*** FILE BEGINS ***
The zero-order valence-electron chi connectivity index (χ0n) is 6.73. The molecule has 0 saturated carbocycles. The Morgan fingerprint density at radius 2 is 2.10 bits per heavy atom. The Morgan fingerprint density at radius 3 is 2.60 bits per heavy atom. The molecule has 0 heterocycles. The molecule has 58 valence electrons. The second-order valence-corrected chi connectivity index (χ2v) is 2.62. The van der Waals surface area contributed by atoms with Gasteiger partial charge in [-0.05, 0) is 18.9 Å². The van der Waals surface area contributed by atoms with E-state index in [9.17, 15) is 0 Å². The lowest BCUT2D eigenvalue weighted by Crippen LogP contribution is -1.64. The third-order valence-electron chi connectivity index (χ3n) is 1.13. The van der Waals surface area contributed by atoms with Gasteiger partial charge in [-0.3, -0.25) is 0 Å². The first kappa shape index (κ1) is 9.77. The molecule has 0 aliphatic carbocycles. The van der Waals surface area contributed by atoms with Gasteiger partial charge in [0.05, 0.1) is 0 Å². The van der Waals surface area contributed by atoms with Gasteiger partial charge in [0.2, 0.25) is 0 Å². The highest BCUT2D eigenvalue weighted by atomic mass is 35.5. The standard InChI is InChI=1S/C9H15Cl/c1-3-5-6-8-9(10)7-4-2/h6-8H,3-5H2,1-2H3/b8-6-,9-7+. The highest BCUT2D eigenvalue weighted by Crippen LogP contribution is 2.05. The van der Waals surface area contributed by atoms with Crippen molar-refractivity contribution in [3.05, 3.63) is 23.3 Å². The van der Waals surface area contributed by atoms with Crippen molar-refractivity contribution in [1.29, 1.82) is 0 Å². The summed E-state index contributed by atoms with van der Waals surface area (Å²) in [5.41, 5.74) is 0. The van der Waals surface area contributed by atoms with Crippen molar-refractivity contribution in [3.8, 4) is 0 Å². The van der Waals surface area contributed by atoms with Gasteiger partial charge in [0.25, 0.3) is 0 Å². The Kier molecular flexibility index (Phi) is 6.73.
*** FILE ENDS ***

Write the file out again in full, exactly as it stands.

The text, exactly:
The zero-order valence-electron chi connectivity index (χ0n) is 6.73. The molecule has 0 saturated carbocycles. The Morgan fingerprint density at radius 2 is 2.10 bits per heavy atom. The Morgan fingerprint density at radius 3 is 2.60 bits per heavy atom. The molecule has 0 heterocycles. The molecule has 58 valence electrons. The second-order valence-corrected chi connectivity index (χ2v) is 2.62. The van der Waals surface area contributed by atoms with Gasteiger partial charge in [-0.05, 0) is 18.9 Å². The van der Waals surface area contributed by atoms with E-state index in [9.17, 15) is 0 Å². The lowest BCUT2D eigenvalue weighted by Crippen LogP contribution is -1.64. The third-order valence-electron chi connectivity index (χ3n) is 1.13. The van der Waals surface area contributed by atoms with Gasteiger partial charge in [-0.3, -0.25) is 0 Å². The first kappa shape index (κ1) is 9.77. The molecule has 0 aliphatic carbocycles. The van der Waals surface area contributed by atoms with Gasteiger partial charge in [0.05, 0.1) is 0 Å². The van der Waals surface area contributed by atoms with Gasteiger partial charge in [0.2, 0.25) is 0 Å². The highest BCUT2D eigenvalue weighted by atomic mass is 35.5. The standard InChI is InChI=1S/C9H15Cl/c1-3-5-6-8-9(10)7-4-2/h6-8H,3-5H2,1-2H3/b8-6-,9-7+. The highest BCUT2D eigenvalue weighted by Crippen LogP contribution is 2.05. The van der Waals surface area contributed by atoms with Crippen molar-refractivity contribution in [3.05, 3.63) is 23.3 Å². The van der Waals surface area contributed by atoms with Crippen molar-refractivity contribution in [1.29, 1.82) is 0 Å². The summed E-state index contributed by atoms with van der Waals surface area (Å²) in [5.41, 5.74) is 0. The van der Waals surface area contributed by atoms with Crippen molar-refractivity contribution in [3.8, 4) is 0 Å². The van der Waals surface area contributed by atoms with Gasteiger partial charge in [0.25, 0.3) is 0 Å². The Kier molecular flexibility index (Phi) is 6.73.